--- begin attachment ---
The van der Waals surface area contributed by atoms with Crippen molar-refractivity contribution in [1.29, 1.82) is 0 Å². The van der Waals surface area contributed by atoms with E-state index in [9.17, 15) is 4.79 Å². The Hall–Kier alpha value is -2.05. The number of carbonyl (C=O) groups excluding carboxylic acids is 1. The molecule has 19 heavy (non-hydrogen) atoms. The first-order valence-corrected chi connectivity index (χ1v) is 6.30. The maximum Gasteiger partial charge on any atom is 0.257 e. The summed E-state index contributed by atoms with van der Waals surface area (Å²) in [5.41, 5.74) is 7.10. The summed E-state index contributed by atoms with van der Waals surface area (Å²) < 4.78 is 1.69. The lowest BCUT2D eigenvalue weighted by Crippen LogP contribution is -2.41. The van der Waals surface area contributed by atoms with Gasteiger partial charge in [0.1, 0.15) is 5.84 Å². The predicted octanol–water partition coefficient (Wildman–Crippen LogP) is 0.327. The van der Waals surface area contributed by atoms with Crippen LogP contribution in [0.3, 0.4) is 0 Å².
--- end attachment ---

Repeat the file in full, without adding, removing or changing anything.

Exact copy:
The van der Waals surface area contributed by atoms with Crippen molar-refractivity contribution in [1.29, 1.82) is 0 Å². The van der Waals surface area contributed by atoms with E-state index in [9.17, 15) is 4.79 Å². The Hall–Kier alpha value is -2.05. The number of carbonyl (C=O) groups excluding carboxylic acids is 1. The molecule has 19 heavy (non-hydrogen) atoms. The first-order valence-corrected chi connectivity index (χ1v) is 6.30. The maximum Gasteiger partial charge on any atom is 0.257 e. The summed E-state index contributed by atoms with van der Waals surface area (Å²) in [5.41, 5.74) is 7.10. The summed E-state index contributed by atoms with van der Waals surface area (Å²) < 4.78 is 1.69. The lowest BCUT2D eigenvalue weighted by Crippen LogP contribution is -2.41. The van der Waals surface area contributed by atoms with Gasteiger partial charge in [0.1, 0.15) is 5.84 Å². The predicted octanol–water partition coefficient (Wildman–Crippen LogP) is 0.327. The van der Waals surface area contributed by atoms with Crippen LogP contribution in [0.3, 0.4) is 0 Å².